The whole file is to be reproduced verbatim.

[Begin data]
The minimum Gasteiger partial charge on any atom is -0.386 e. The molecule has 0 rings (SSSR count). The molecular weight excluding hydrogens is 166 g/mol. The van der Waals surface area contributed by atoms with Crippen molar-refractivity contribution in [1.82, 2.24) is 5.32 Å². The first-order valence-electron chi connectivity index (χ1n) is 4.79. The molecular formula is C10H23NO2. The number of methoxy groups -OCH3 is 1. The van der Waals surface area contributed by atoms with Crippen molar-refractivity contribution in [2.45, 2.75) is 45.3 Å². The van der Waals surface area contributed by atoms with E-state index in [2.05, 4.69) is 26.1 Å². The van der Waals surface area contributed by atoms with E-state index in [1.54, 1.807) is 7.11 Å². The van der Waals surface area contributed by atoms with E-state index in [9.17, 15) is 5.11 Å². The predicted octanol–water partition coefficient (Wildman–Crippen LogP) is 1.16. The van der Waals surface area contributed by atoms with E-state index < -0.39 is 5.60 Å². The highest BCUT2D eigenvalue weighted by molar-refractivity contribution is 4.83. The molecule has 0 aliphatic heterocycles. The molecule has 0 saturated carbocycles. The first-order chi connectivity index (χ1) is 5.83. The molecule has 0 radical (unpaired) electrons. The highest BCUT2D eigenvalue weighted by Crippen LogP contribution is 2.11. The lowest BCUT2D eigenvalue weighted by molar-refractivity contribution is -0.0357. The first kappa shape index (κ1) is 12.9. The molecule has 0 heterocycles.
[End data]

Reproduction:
The minimum Gasteiger partial charge on any atom is -0.386 e. The molecule has 0 rings (SSSR count). The molecular weight excluding hydrogens is 166 g/mol. The van der Waals surface area contributed by atoms with Crippen molar-refractivity contribution in [1.82, 2.24) is 5.32 Å². The first-order valence-electron chi connectivity index (χ1n) is 4.79. The molecular formula is C10H23NO2. The number of methoxy groups -OCH3 is 1. The van der Waals surface area contributed by atoms with Crippen molar-refractivity contribution in [2.45, 2.75) is 45.3 Å². The van der Waals surface area contributed by atoms with E-state index in [2.05, 4.69) is 26.1 Å². The van der Waals surface area contributed by atoms with E-state index in [1.54, 1.807) is 7.11 Å². The van der Waals surface area contributed by atoms with E-state index in [9.17, 15) is 5.11 Å². The predicted octanol–water partition coefficient (Wildman–Crippen LogP) is 1.16. The van der Waals surface area contributed by atoms with E-state index < -0.39 is 5.60 Å². The highest BCUT2D eigenvalue weighted by molar-refractivity contribution is 4.83. The molecule has 0 aliphatic heterocycles. The molecule has 0 saturated carbocycles. The first-order chi connectivity index (χ1) is 5.83. The molecule has 0 radical (unpaired) electrons. The highest BCUT2D eigenvalue weighted by Crippen LogP contribution is 2.11. The lowest BCUT2D eigenvalue weighted by molar-refractivity contribution is -0.0357. The first kappa shape index (κ1) is 12.9. The molecule has 0 heterocycles.